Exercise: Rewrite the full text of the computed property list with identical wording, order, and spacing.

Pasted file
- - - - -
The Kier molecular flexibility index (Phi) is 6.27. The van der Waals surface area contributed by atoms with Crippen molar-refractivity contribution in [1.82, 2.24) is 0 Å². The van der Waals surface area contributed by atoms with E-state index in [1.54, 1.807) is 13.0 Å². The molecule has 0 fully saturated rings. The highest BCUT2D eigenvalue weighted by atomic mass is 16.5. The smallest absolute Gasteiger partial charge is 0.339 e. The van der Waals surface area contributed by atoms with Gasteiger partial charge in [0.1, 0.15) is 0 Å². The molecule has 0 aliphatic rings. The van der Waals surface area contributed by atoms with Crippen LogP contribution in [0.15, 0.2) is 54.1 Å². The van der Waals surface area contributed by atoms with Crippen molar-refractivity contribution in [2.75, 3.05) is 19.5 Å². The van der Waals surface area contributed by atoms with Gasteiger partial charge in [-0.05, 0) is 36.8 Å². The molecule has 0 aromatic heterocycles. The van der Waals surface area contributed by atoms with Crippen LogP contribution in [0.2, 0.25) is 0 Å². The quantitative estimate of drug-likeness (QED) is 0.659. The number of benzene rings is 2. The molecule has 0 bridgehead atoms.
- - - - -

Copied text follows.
The Kier molecular flexibility index (Phi) is 6.27. The van der Waals surface area contributed by atoms with Crippen molar-refractivity contribution in [1.82, 2.24) is 0 Å². The van der Waals surface area contributed by atoms with E-state index in [1.54, 1.807) is 13.0 Å². The molecule has 0 fully saturated rings. The highest BCUT2D eigenvalue weighted by atomic mass is 16.5. The smallest absolute Gasteiger partial charge is 0.339 e. The van der Waals surface area contributed by atoms with Gasteiger partial charge in [0.1, 0.15) is 0 Å². The molecule has 0 aliphatic rings. The van der Waals surface area contributed by atoms with Crippen LogP contribution in [0.15, 0.2) is 54.1 Å². The van der Waals surface area contributed by atoms with Crippen molar-refractivity contribution in [2.75, 3.05) is 19.5 Å². The van der Waals surface area contributed by atoms with Gasteiger partial charge in [-0.05, 0) is 36.8 Å². The molecule has 0 aromatic heterocycles. The van der Waals surface area contributed by atoms with Crippen LogP contribution in [0.2, 0.25) is 0 Å². The quantitative estimate of drug-likeness (QED) is 0.659. The number of benzene rings is 2. The molecule has 0 bridgehead atoms.